Music to Your Ears
By Laura Marrich
Who wants to be Albuquerque's next rock idol? The mad scientists at Grandma's Music & Sound and 104.7 FM The Edge are teaming up to craft New Mexico's Ultimate Band. The idea is simple: Take four weeks to hand-pick the best musicians in the city, divvy them up into two blistering rock groups of unsurpassed talent, then turn them loose on each other like ravenous hounds at a majestic cock fight. Battle of the Bands meets Evil Dead II? Oh man, I think I just crapped my pants! If you think you've got what it takes, Grandma's will hold mini-competitions every weekend through mid-April, starting with a guitarist roundup this Saturday. Future auditions will include bassists (April 3), singers (April 9) and drummers (April 16). The top musicians from each category will form two bands, eventually going head to head at the Launchpad on May 14. When the dust clears, one group will walk away with "ultimate" bragging rights plus some sweet-ass booty. That's right, booty. Prizes include a guaranteed spot at this year's Edgefest, six hours of recording time, a chance to perform live for a Virgin Records A&R rep., free stuff from the Gas Pipe and brand new equipment courtesy of Grandma's. Check out www.1047edgeradio.com/ubc.html for complete contest details. Then head west and register at Grandma's Music & Sound. They're located at 9310 Coors NW, just north of Paseo del Norte. And tell 'em Large Marge sent you.
Eric McFadden and Wally Ingram
By Jenny Gamble
Saturday, March 26; Brickyard Pizza (all ages, 8 p.m.): Perhaps it's his James Dean, just rolled in, screw you kind of approach that really speaks to his fans. Whatever it is, Eric McFadden makes it work. McFadden is in town to do the kind of music you won't hear from his well-known trio or from the P-Funk All Stars. With some impressive notches in his career belt, McFadden has managed to strut his stuff with some of the best, such as the Reverend Horton Heat, Primus man Les Claypool and Bo Diddley. Tonight he will be joined by Wally Ingram, a percussionist from McFadden's latest project Stockholm Syndrome. Ingram has a long list of performing credits including tours and performances with Jackson Browne, Taj Mahal and Neil Young.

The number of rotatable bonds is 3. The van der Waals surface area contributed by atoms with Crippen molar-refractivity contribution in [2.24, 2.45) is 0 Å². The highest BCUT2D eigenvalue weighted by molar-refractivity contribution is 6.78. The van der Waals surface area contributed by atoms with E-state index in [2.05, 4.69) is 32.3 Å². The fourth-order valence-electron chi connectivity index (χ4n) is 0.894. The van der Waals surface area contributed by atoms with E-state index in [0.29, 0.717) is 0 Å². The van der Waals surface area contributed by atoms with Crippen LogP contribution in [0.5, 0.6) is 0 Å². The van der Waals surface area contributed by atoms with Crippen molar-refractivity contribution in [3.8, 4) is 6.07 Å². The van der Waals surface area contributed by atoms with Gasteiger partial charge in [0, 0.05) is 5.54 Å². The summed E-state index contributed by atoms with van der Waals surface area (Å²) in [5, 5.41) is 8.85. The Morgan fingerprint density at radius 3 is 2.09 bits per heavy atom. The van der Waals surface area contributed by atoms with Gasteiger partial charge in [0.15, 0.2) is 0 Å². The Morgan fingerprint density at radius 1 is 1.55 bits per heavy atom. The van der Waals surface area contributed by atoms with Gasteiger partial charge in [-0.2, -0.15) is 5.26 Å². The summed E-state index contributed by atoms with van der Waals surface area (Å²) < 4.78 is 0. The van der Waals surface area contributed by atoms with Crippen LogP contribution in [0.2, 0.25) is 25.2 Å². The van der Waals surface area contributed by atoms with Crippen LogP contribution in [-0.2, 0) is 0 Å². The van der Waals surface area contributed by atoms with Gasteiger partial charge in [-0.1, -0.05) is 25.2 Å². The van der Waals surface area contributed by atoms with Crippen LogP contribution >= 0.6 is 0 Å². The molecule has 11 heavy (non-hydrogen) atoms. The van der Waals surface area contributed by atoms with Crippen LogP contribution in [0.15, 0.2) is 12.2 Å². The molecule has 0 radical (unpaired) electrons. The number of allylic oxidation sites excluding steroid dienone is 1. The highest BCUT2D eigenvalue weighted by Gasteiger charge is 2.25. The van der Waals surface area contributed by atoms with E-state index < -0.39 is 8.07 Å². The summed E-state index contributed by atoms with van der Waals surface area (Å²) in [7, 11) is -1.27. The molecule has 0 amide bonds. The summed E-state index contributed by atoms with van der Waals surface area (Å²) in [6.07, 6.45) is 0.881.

with the Burning Brides and the Hidden Hand
By Paul Ortiz
Monday, March 28; Launchpad (all ages, 8 p.m.): Having nabbed the 2004 album of the year award from Kerrang! magazine, Leviathan, Mastodon's newest full-length offering, has been making, and please indulge me, a mighty big splash. Perhaps history's only 45-minute metal song cycle based on Melville's impenetrable opus Moby Dick, the new record pays little attention to elementary heavy metal cliché. That shouldn't suggest that Mastodon doesn't proudly weave the influence of bands like Iron Maiden and Black Sabbath into their angular, post-hardcore sound, because they do. Nor should one assume that a literary metal record need be any less dark and frightening, because it's plenty dark and plenty frightening. Somehow Mastodon manages to appeal to people who don't necessarily listen to heavy music, while still blowing the minds of the most staunch metal purists. With the unavoidable saturation of the contemporary music market, that sort of quality is rare and reassuring. Having built a reputation as a technically and emotionally explosive live act, their stature should only continue to grow. Add to this that Mastodon has enough musicianship to live off the interest, creating expansive soundscapes, virtuoso guitar riffing and time changes that'll make your stomach drop, and it becomes pretty clear that Monday's show isn't one to miss.
By Jeremy McCollum
Social Distortion Sex, Love and Rock 'n' Roll (Time Bomb)